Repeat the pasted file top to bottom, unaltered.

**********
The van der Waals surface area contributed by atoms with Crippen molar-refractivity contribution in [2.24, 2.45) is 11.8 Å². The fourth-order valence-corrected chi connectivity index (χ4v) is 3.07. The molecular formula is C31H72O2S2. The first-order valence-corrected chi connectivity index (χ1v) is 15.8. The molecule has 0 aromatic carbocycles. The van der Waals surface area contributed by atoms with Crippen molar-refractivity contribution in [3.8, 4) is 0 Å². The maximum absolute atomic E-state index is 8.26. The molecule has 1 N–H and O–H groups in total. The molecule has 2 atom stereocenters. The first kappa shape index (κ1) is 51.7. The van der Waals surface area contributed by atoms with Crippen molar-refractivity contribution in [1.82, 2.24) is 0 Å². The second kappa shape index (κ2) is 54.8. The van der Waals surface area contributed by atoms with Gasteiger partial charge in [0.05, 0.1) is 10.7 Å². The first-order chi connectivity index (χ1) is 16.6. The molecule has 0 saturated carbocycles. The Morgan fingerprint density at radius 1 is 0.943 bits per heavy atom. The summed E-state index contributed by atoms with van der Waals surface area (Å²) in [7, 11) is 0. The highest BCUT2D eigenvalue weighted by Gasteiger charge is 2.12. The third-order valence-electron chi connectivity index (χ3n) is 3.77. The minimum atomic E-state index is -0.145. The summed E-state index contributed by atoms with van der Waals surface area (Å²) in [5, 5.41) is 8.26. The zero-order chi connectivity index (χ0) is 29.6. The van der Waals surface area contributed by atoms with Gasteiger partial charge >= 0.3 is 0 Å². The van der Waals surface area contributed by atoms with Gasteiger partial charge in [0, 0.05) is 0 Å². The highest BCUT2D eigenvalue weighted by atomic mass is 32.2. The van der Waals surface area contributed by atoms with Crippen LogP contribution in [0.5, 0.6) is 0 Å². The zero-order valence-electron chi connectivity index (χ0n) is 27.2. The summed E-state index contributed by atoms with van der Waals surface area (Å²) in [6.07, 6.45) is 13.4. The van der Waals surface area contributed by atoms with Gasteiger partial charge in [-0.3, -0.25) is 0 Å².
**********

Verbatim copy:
The van der Waals surface area contributed by atoms with Crippen molar-refractivity contribution in [2.24, 2.45) is 11.8 Å². The fourth-order valence-corrected chi connectivity index (χ4v) is 3.07. The molecular formula is C31H72O2S2. The first-order valence-corrected chi connectivity index (χ1v) is 15.8. The molecule has 0 aromatic carbocycles. The van der Waals surface area contributed by atoms with Crippen molar-refractivity contribution in [3.8, 4) is 0 Å². The maximum absolute atomic E-state index is 8.26. The molecule has 1 N–H and O–H groups in total. The molecule has 2 atom stereocenters. The first kappa shape index (κ1) is 51.7. The van der Waals surface area contributed by atoms with Crippen molar-refractivity contribution in [1.82, 2.24) is 0 Å². The second kappa shape index (κ2) is 54.8. The van der Waals surface area contributed by atoms with Gasteiger partial charge in [0.05, 0.1) is 10.7 Å². The first-order chi connectivity index (χ1) is 16.6. The molecule has 0 saturated carbocycles. The Morgan fingerprint density at radius 1 is 0.943 bits per heavy atom. The summed E-state index contributed by atoms with van der Waals surface area (Å²) in [7, 11) is 0. The highest BCUT2D eigenvalue weighted by Gasteiger charge is 2.12. The third-order valence-electron chi connectivity index (χ3n) is 3.77. The minimum atomic E-state index is -0.145. The summed E-state index contributed by atoms with van der Waals surface area (Å²) in [5, 5.41) is 8.26. The zero-order chi connectivity index (χ0) is 29.6. The van der Waals surface area contributed by atoms with Gasteiger partial charge >= 0.3 is 0 Å². The van der Waals surface area contributed by atoms with Gasteiger partial charge in [0, 0.05) is 0 Å². The highest BCUT2D eigenvalue weighted by atomic mass is 32.2. The van der Waals surface area contributed by atoms with Crippen LogP contribution in [0.5, 0.6) is 0 Å². The zero-order valence-electron chi connectivity index (χ0n) is 27.2. The summed E-state index contributed by atoms with van der Waals surface area (Å²) in [6.07, 6.45) is 13.4. The van der Waals surface area contributed by atoms with Gasteiger partial charge in [-0.3, -0.25) is 0 Å².